graduate thumb100 BusinessLive reports that the Department of Higher Education, Science and Technology wants to ensure that universities receive all the necessary support to recruit, develop and retain academic staff.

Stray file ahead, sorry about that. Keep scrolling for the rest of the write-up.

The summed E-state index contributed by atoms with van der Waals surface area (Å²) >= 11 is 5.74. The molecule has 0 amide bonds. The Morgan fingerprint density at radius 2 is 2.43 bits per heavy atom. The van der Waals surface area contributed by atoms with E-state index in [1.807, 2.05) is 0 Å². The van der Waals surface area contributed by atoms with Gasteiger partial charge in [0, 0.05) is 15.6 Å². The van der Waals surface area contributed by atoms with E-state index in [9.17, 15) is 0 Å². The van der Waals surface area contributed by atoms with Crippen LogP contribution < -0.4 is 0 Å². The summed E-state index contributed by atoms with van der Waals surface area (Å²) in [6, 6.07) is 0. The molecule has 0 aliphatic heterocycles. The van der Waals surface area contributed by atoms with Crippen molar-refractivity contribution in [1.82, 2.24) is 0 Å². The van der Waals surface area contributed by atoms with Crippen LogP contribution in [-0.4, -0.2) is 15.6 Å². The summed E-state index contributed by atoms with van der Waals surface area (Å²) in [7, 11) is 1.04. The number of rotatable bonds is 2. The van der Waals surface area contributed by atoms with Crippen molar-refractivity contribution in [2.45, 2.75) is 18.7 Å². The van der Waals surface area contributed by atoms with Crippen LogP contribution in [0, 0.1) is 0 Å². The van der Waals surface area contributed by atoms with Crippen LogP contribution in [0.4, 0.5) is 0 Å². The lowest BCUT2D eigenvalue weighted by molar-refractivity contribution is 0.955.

The academic skills shortage in SA remains a major problem.  Universities have, in recent years, haemorrhaged highly qualified lecturers, especially during the often violent Fees Must Fall protests.  This has left vacancies in some crucial departments, such as health sciences, engineering, and information systems — which offer key degrees needed to address the skills deficit often seen as the biggest constraint to business growth.  The government is also concerned about the shortage of black academics.  In a written response to a parliamentary question this week, higher education minister Blade Nzimande said the appointment and retention of personnel at universities was the responsibility of each institution.  However, the department intended to support universities to recruit, develop and retain academic staff.  Nzimande said the department would upscale specific programmes meant to boost the number of academics as funding become available.  In his reply, Nzimande specifically referred to plans in place to retain the services and skills of academics, including academics who have reached retirement age.

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